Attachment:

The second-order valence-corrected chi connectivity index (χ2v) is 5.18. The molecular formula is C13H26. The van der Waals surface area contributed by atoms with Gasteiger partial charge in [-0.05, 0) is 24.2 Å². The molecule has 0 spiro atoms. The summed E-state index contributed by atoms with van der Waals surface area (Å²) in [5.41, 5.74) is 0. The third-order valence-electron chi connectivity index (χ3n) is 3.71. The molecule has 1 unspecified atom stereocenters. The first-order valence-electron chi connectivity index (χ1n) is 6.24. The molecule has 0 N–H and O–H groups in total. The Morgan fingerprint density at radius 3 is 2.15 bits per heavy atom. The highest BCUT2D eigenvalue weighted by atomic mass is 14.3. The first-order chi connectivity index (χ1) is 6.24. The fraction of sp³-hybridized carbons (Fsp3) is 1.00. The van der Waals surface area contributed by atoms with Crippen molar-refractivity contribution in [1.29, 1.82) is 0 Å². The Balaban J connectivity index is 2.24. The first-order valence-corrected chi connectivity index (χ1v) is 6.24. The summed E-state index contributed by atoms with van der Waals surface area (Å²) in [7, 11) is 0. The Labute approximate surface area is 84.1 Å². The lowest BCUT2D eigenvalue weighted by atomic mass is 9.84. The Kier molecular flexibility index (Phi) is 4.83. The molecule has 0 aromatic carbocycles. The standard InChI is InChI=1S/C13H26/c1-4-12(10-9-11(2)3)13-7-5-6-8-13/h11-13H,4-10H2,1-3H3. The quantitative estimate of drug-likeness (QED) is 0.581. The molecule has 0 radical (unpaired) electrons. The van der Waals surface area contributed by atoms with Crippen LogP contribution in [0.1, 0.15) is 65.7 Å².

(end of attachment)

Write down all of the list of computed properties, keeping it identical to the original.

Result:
The second-order valence-corrected chi connectivity index (χ2v) is 5.18. The molecular formula is C13H26. The van der Waals surface area contributed by atoms with Gasteiger partial charge in [-0.05, 0) is 24.2 Å². The molecule has 0 spiro atoms. The summed E-state index contributed by atoms with van der Waals surface area (Å²) in [5.41, 5.74) is 0. The third-order valence-electron chi connectivity index (χ3n) is 3.71. The molecule has 1 unspecified atom stereocenters. The first-order valence-electron chi connectivity index (χ1n) is 6.24. The molecule has 0 N–H and O–H groups in total. The Morgan fingerprint density at radius 3 is 2.15 bits per heavy atom. The highest BCUT2D eigenvalue weighted by atomic mass is 14.3. The first-order chi connectivity index (χ1) is 6.24. The fraction of sp³-hybridized carbons (Fsp3) is 1.00. The van der Waals surface area contributed by atoms with Crippen molar-refractivity contribution in [1.29, 1.82) is 0 Å². The Balaban J connectivity index is 2.24. The first-order valence-corrected chi connectivity index (χ1v) is 6.24. The summed E-state index contributed by atoms with van der Waals surface area (Å²) in [7, 11) is 0. The Labute approximate surface area is 84.1 Å². The lowest BCUT2D eigenvalue weighted by atomic mass is 9.84. The Kier molecular flexibility index (Phi) is 4.83. The molecule has 0 aromatic carbocycles. The standard InChI is InChI=1S/C13H26/c1-4-12(10-9-11(2)3)13-7-5-6-8-13/h11-13H,4-10H2,1-3H3. The quantitative estimate of drug-likeness (QED) is 0.581. The molecule has 0 radical (unpaired) electrons. The van der Waals surface area contributed by atoms with Crippen LogP contribution in [0.1, 0.15) is 65.7 Å².